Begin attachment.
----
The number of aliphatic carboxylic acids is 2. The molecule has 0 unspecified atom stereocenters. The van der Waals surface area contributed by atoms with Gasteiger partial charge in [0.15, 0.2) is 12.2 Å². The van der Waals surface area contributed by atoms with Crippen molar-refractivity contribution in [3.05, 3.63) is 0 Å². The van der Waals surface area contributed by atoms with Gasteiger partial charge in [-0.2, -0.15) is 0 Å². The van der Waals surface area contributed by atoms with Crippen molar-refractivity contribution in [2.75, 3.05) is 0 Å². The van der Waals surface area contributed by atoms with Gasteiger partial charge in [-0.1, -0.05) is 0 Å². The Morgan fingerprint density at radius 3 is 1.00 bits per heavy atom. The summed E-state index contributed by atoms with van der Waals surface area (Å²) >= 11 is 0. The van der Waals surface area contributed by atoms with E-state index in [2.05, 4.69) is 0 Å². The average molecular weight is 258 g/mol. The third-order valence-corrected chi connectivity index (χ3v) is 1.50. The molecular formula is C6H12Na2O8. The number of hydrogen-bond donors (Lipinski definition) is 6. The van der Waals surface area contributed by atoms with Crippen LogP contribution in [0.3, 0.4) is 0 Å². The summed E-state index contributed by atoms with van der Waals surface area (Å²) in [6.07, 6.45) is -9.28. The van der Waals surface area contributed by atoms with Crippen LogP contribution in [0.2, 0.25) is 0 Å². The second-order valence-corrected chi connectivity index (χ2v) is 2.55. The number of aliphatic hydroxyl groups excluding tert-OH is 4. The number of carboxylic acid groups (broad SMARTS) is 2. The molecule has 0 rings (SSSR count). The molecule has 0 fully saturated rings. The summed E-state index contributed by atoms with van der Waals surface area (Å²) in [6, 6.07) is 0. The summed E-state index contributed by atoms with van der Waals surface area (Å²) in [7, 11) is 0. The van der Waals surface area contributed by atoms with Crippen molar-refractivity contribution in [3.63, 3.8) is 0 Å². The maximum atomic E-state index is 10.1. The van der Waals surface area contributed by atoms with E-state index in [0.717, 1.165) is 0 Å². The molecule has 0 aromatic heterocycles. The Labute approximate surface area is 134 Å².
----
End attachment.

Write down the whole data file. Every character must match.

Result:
The number of aliphatic carboxylic acids is 2. The molecule has 0 unspecified atom stereocenters. The van der Waals surface area contributed by atoms with Gasteiger partial charge in [0.15, 0.2) is 12.2 Å². The van der Waals surface area contributed by atoms with Crippen molar-refractivity contribution in [3.05, 3.63) is 0 Å². The van der Waals surface area contributed by atoms with Gasteiger partial charge in [-0.2, -0.15) is 0 Å². The van der Waals surface area contributed by atoms with Crippen molar-refractivity contribution in [2.75, 3.05) is 0 Å². The van der Waals surface area contributed by atoms with Gasteiger partial charge in [-0.1, -0.05) is 0 Å². The Morgan fingerprint density at radius 3 is 1.00 bits per heavy atom. The summed E-state index contributed by atoms with van der Waals surface area (Å²) >= 11 is 0. The van der Waals surface area contributed by atoms with E-state index in [2.05, 4.69) is 0 Å². The average molecular weight is 258 g/mol. The third-order valence-corrected chi connectivity index (χ3v) is 1.50. The molecular formula is C6H12Na2O8. The number of hydrogen-bond donors (Lipinski definition) is 6. The van der Waals surface area contributed by atoms with Crippen LogP contribution in [0.3, 0.4) is 0 Å². The summed E-state index contributed by atoms with van der Waals surface area (Å²) in [6.07, 6.45) is -9.28. The van der Waals surface area contributed by atoms with Crippen LogP contribution in [0.2, 0.25) is 0 Å². The second-order valence-corrected chi connectivity index (χ2v) is 2.55. The number of aliphatic hydroxyl groups excluding tert-OH is 4. The number of carboxylic acid groups (broad SMARTS) is 2. The molecule has 0 rings (SSSR count). The molecule has 0 fully saturated rings. The summed E-state index contributed by atoms with van der Waals surface area (Å²) in [6, 6.07) is 0. The summed E-state index contributed by atoms with van der Waals surface area (Å²) in [7, 11) is 0. The van der Waals surface area contributed by atoms with Crippen molar-refractivity contribution in [3.63, 3.8) is 0 Å². The maximum atomic E-state index is 10.1. The van der Waals surface area contributed by atoms with E-state index in [0.717, 1.165) is 0 Å². The molecule has 0 aromatic heterocycles. The Labute approximate surface area is 134 Å².